Earlier this year, the New York Times reported that Madison Square Garden is using facial recognition technology for security purposes and to identify individuals entering the building. Kevin Draper, “Madison Square Garden Has Used Face-Scanning Technology on Customers,” N.Y. Times, March 13, 2018. The article did not address the full scope of MSG’s intended use of the technology, but did make clear that the type of technology reportedly utilized is not only for security, but also for marketing and promotional purposes. Indeed, MSG has used FanCam facial recognition technology since 2011, which essentially captures a high definition image of the entire audience and encourages attendees to tag themselves. See Jen Booton, “Report: MSG Adopts Facial Recognition at Arena Gates for Security,” SportTechie, March 14, 2018. Taking a picture in an open arena during an event that is publicly broadcasted is nothing new. Indeed, using biometrics at sports events in New York is also not new. See Daniel Roberts, “Tickets. (Check.) Glove. (Check.) Fingerprint scan. (Check. Wait—at a Ballgame?),” Fortune, Aug. 7, 2015 (discussing the Yankees’ use of CLEAR fingerprint identification technology to permit faster stadium access while still screening entrants for security). What is new is the ability to transform high resolution images into a biometric identifier—whether in the form of facial geometry or otherwise—and the subsequent use of that biometric data for commercial marketing purposes or its sale for use by a third party.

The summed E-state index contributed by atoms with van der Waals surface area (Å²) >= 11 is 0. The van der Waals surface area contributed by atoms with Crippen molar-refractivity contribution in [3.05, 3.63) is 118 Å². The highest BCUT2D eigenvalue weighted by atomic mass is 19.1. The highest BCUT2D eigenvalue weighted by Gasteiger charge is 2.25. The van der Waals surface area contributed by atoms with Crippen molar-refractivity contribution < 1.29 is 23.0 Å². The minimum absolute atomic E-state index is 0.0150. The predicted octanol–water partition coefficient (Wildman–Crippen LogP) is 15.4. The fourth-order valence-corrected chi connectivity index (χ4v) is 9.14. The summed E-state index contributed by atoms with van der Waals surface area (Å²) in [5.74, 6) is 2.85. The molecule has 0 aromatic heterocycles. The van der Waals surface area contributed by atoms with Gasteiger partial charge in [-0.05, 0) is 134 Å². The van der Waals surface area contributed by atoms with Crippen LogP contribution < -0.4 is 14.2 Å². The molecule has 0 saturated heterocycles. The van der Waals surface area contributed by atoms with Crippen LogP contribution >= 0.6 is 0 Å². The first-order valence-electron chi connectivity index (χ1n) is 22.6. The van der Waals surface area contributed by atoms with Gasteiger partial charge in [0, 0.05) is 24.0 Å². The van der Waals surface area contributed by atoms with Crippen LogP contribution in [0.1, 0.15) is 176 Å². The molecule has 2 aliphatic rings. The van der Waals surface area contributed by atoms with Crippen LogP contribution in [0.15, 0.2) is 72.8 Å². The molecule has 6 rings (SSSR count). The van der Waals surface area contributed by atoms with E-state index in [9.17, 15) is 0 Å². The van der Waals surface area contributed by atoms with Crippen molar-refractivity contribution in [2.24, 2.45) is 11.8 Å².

Biometric data typically refers to any information that is used to identify a natural person based upon unique physiological identifiers (e.g., fingerprint, face, eye, or voice). Therefore, facial recognition technology, hand geometry, and retinal or iris scans are all considered biometric data.

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